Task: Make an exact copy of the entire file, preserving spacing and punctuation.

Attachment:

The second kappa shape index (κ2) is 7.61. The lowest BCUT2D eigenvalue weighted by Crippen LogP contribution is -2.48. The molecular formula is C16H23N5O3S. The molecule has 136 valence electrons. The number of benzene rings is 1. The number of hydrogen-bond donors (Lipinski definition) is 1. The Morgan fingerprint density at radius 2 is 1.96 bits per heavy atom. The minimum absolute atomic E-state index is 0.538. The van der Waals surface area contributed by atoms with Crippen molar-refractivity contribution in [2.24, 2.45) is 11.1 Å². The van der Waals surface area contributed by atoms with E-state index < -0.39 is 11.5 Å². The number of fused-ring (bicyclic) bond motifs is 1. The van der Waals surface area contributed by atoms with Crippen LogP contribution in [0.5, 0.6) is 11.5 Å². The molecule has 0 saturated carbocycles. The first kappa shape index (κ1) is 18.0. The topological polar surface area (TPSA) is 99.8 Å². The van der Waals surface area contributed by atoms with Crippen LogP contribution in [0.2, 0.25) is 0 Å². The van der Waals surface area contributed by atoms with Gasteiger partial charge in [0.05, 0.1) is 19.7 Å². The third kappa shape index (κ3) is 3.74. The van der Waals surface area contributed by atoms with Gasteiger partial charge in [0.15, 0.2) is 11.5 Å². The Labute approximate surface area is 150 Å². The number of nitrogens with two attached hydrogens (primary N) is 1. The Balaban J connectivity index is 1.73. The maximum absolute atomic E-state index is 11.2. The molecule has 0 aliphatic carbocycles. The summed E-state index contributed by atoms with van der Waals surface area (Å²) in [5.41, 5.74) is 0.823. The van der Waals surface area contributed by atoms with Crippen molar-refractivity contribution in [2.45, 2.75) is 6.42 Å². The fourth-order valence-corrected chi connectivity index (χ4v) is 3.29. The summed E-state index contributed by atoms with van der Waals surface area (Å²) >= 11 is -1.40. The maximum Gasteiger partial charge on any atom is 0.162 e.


The second kappa shape index (κ2) is 7.61. The lowest BCUT2D eigenvalue weighted by Crippen LogP contribution is -2.48. The molecular formula is C16H23N5O3S. The molecule has 136 valence electrons. The number of benzene rings is 1. The number of hydrogen-bond donors (Lipinski definition) is 1. The Morgan fingerprint density at radius 2 is 1.96 bits per heavy atom. The minimum absolute atomic E-state index is 0.538. The van der Waals surface area contributed by atoms with Crippen molar-refractivity contribution in [2.24, 2.45) is 11.1 Å². The van der Waals surface area contributed by atoms with E-state index < -0.39 is 11.5 Å². The number of fused-ring (bicyclic) bond motifs is 1. The van der Waals surface area contributed by atoms with Crippen LogP contribution in [0.5, 0.6) is 11.5 Å². The molecule has 0 saturated carbocycles. The first kappa shape index (κ1) is 18.0. The topological polar surface area (TPSA) is 99.8 Å². The van der Waals surface area contributed by atoms with Crippen LogP contribution in [0.2, 0.25) is 0 Å². The van der Waals surface area contributed by atoms with Gasteiger partial charge in [0.05, 0.1) is 19.7 Å². The third kappa shape index (κ3) is 3.74. The van der Waals surface area contributed by atoms with Gasteiger partial charge in [0.15, 0.2) is 11.5 Å². The Labute approximate surface area is 150 Å². The number of nitrogens with two attached hydrogens (primary N) is 1. The Balaban J connectivity index is 1.73. The maximum absolute atomic E-state index is 11.2. The molecule has 0 aliphatic carbocycles. The summed E-state index contributed by atoms with van der Waals surface area (Å²) in [5.41, 5.74) is 0.823. The van der Waals surface area contributed by atoms with Crippen molar-refractivity contribution in [2.45, 2.75) is 6.42 Å². The fourth-order valence-corrected chi connectivity index (χ4v) is 3.29. The summed E-state index contributed by atoms with van der Waals surface area (Å²) >= 11 is -1.40. The maximum Gasteiger partial charge on any atom is 0.162 e.